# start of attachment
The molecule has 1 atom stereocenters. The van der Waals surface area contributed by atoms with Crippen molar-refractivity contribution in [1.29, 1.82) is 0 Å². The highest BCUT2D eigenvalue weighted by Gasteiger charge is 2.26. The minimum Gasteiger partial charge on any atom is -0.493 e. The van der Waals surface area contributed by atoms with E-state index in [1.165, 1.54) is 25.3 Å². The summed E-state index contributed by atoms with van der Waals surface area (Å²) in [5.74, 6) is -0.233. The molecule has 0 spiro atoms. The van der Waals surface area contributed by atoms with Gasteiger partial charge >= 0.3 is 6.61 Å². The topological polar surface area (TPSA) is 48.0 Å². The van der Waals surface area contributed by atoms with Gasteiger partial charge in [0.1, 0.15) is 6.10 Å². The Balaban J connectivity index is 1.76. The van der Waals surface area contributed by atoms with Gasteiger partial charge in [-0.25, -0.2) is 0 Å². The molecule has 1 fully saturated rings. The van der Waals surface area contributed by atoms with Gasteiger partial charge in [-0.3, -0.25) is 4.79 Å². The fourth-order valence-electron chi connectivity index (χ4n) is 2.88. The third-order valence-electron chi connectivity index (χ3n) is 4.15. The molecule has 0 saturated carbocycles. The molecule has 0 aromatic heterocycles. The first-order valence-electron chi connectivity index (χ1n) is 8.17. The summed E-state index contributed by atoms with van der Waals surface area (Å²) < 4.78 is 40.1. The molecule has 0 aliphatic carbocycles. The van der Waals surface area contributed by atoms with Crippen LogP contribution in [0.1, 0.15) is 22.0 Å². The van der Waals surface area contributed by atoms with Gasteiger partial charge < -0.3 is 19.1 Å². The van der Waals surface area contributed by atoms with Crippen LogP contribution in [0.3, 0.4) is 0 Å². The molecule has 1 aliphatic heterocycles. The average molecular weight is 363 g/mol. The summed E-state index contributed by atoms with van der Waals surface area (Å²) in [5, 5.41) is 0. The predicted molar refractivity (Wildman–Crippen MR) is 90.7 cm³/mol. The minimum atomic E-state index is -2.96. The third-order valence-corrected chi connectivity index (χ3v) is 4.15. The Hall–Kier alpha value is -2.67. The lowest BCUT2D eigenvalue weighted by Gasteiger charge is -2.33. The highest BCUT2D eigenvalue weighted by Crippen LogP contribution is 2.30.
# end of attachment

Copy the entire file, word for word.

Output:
The molecule has 1 atom stereocenters. The van der Waals surface area contributed by atoms with Crippen molar-refractivity contribution in [1.29, 1.82) is 0 Å². The highest BCUT2D eigenvalue weighted by Gasteiger charge is 2.26. The minimum Gasteiger partial charge on any atom is -0.493 e. The van der Waals surface area contributed by atoms with E-state index in [1.165, 1.54) is 25.3 Å². The summed E-state index contributed by atoms with van der Waals surface area (Å²) in [5.74, 6) is -0.233. The molecule has 0 spiro atoms. The van der Waals surface area contributed by atoms with Gasteiger partial charge >= 0.3 is 6.61 Å². The topological polar surface area (TPSA) is 48.0 Å². The van der Waals surface area contributed by atoms with Gasteiger partial charge in [0.1, 0.15) is 6.10 Å². The Balaban J connectivity index is 1.76. The van der Waals surface area contributed by atoms with Gasteiger partial charge in [-0.25, -0.2) is 0 Å². The molecule has 1 fully saturated rings. The van der Waals surface area contributed by atoms with Gasteiger partial charge in [-0.3, -0.25) is 4.79 Å². The fourth-order valence-electron chi connectivity index (χ4n) is 2.88. The third-order valence-electron chi connectivity index (χ3n) is 4.15. The molecule has 0 saturated carbocycles. The molecule has 0 aromatic heterocycles. The first-order valence-electron chi connectivity index (χ1n) is 8.17. The summed E-state index contributed by atoms with van der Waals surface area (Å²) < 4.78 is 40.1. The molecule has 0 aliphatic carbocycles. The van der Waals surface area contributed by atoms with Crippen LogP contribution in [0.1, 0.15) is 22.0 Å². The van der Waals surface area contributed by atoms with Gasteiger partial charge < -0.3 is 19.1 Å². The van der Waals surface area contributed by atoms with Crippen LogP contribution in [0.3, 0.4) is 0 Å². The molecule has 1 aliphatic heterocycles. The average molecular weight is 363 g/mol. The summed E-state index contributed by atoms with van der Waals surface area (Å²) in [5, 5.41) is 0. The predicted molar refractivity (Wildman–Crippen MR) is 90.7 cm³/mol. The minimum atomic E-state index is -2.96. The third-order valence-corrected chi connectivity index (χ3v) is 4.15. The Hall–Kier alpha value is -2.67. The lowest BCUT2D eigenvalue weighted by Gasteiger charge is -2.33. The highest BCUT2D eigenvalue weighted by Crippen LogP contribution is 2.30.